Again, the man who received the plea deal was the confessed killer of both people in the white Kia.

Jeremy Ridgeway suffers from PTSD. He pled guilty to voluntary manslaughter and attempted manslaughter in exchange for his testimony against the others. Unfortunately, his story changed often, and was highly suspect throughout his time on the witness stand. Even though the defense brought that to light on numerous occasions, it was ignored both by the prosecution and the jury. He did lay down erratic, suppressive fire toward the south, and aimed west and north during the engagement in Nisur Square. Some of the counts he attributed to others, were laid squarely on his shoulders in testimony.

Cant take a shot

This is but one of the “out of control” men that the government and the media want you to believe massacred 14 and injured 18 people.

Jurisdiction- the DOJ’s “pen and phone”

 MEJA (Military Extraterritorial Jurisdiction Act) was the jurisdictional law used to charge the Blackwater operatives. Read that, the MILITARY Extraterritorial Jurisdiction Act.  The law was created SPECIFICALLY for Department of Defense operatives.  Blackwater operatives were hired by the US STATE DEPARTMENT, not the DOD. In order to charge them under MEJA, it would mean that the DOJ had to expand the law on their own to cover State Department contractors without Congressional approval or oversight.  This is an egregious misconduct on the part of the DOJ and courts- and it’s not the only one.

Weapons Charge

United States Code 924-c is the statute under which the Blackwater team was charged. That code was designed for gangs – not government contractors actually issued their weapons by the Government. The code is:  “Carrying, using, or possessing a firearm in connection with crime of violence or drug trafficking crime” – it carries up to a 30 year mandatory sentence. The code was never designed for defenders, issued guns by the US government – it was designed for gang firearms violations with illegal weapons.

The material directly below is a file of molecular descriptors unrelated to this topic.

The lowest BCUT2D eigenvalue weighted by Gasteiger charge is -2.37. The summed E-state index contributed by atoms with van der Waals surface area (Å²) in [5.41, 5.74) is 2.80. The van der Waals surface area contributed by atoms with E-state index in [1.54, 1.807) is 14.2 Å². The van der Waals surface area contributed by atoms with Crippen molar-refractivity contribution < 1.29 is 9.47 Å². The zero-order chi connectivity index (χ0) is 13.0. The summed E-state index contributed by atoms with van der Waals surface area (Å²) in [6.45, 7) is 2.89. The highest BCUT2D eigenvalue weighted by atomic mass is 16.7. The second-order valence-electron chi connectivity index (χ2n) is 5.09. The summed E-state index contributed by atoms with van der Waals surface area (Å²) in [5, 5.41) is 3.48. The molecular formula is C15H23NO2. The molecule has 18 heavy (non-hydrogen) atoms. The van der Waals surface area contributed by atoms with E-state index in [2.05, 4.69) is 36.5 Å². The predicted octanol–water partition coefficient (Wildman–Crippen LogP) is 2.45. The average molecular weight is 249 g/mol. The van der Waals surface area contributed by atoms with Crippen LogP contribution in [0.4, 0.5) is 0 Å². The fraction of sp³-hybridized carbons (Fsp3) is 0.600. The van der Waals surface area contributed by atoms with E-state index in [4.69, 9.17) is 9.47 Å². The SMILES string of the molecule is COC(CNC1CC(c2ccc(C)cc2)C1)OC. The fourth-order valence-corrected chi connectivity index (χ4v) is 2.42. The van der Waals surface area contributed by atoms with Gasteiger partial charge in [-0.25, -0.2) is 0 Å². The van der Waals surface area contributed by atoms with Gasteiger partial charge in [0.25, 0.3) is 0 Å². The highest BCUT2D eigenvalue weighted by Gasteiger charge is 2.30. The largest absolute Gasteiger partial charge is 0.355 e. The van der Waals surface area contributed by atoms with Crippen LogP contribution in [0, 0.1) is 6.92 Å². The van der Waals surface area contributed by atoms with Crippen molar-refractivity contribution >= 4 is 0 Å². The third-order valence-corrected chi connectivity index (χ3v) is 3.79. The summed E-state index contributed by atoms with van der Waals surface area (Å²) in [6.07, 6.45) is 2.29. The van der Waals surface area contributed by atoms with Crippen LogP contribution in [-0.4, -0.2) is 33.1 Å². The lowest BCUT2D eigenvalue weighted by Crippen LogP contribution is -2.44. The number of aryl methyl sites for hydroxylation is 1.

The alteration of the facts

The State Department conducted an investigation within three days of the incident, and determined that Raven 23 had taken enemy fire, which validated their firing in self defense. That should have been the end of it. But because of pressure from the Iraqis, the US sent the FBI three weeks later…both after there was no evidence left at the scene, and after there was time to coach the witnesses.

Victims? A little bit of fakery

Nine certified deaths and nine hospital records were turned over to FBI Special Agent Carolyn Murphy by the Iraqi Ministry of the Interior in 2008.  At the time of 2008 indictment, the total killed/injured grew to 34.  But by the time of the trial in 2014, 14 people were listed as deceased and 18 people listed as injured. The numbers shifted. Why?

Some of the death certificates had been revised and some predated the Nisur Square incident.

The final trial list included 32 victims in total either killed or injured in the “massacre.” Look at the photo below: the white Kia is on fire in the center of the photo. Two people were inside that vehicle and both were killed. There was a red Hyundai and a white Opel that also reportedly had casualties, vehicles that were outside the traffic circle. Again, Jeremy Ridgeway was shown to have fired indiscriminately toward those vehicles.

Make no mistake, there WERE casualties in Nisur Square on September 16, 2007.  But how many is open to question.

Part III up later.